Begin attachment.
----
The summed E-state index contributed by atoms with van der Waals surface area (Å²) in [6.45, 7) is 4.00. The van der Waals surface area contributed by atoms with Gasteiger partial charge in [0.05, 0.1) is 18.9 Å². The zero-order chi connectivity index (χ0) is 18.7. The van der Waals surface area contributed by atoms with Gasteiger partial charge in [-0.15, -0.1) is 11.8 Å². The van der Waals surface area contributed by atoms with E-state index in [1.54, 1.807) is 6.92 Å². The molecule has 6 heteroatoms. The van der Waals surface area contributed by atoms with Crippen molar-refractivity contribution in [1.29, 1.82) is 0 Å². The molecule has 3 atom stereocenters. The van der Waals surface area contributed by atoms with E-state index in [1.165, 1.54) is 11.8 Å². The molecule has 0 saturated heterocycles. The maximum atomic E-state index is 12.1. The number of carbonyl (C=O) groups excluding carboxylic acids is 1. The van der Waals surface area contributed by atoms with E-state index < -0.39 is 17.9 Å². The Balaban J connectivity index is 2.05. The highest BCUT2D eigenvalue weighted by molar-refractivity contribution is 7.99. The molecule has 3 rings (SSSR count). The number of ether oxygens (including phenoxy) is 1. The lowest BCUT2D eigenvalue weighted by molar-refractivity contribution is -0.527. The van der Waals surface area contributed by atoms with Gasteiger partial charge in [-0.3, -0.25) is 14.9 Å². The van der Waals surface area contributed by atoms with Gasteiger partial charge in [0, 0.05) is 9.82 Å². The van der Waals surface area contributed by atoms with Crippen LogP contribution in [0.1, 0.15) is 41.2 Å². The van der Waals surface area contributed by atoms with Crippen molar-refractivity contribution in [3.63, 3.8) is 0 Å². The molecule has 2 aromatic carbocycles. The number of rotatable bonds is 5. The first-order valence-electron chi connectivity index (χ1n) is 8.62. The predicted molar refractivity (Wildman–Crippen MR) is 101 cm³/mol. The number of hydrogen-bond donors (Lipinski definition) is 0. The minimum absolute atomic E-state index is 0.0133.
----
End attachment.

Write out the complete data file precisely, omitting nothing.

The summed E-state index contributed by atoms with van der Waals surface area (Å²) in [6.45, 7) is 4.00. The van der Waals surface area contributed by atoms with Gasteiger partial charge in [0.05, 0.1) is 18.9 Å². The zero-order chi connectivity index (χ0) is 18.7. The van der Waals surface area contributed by atoms with Gasteiger partial charge in [-0.15, -0.1) is 11.8 Å². The van der Waals surface area contributed by atoms with E-state index in [1.54, 1.807) is 6.92 Å². The molecule has 6 heteroatoms. The van der Waals surface area contributed by atoms with Crippen molar-refractivity contribution in [1.29, 1.82) is 0 Å². The molecule has 3 atom stereocenters. The van der Waals surface area contributed by atoms with E-state index in [1.165, 1.54) is 11.8 Å². The molecule has 0 saturated heterocycles. The maximum atomic E-state index is 12.1. The number of carbonyl (C=O) groups excluding carboxylic acids is 1. The van der Waals surface area contributed by atoms with E-state index < -0.39 is 17.9 Å². The Balaban J connectivity index is 2.05. The highest BCUT2D eigenvalue weighted by molar-refractivity contribution is 7.99. The molecule has 3 rings (SSSR count). The number of ether oxygens (including phenoxy) is 1. The lowest BCUT2D eigenvalue weighted by molar-refractivity contribution is -0.527. The van der Waals surface area contributed by atoms with Gasteiger partial charge in [-0.3, -0.25) is 14.9 Å². The van der Waals surface area contributed by atoms with Gasteiger partial charge in [0, 0.05) is 9.82 Å². The van der Waals surface area contributed by atoms with Crippen LogP contribution in [0.1, 0.15) is 41.2 Å². The van der Waals surface area contributed by atoms with Crippen molar-refractivity contribution in [3.63, 3.8) is 0 Å². The molecule has 2 aromatic carbocycles. The number of rotatable bonds is 5. The first-order valence-electron chi connectivity index (χ1n) is 8.62. The predicted molar refractivity (Wildman–Crippen MR) is 101 cm³/mol. The number of hydrogen-bond donors (Lipinski definition) is 0. The minimum absolute atomic E-state index is 0.0133.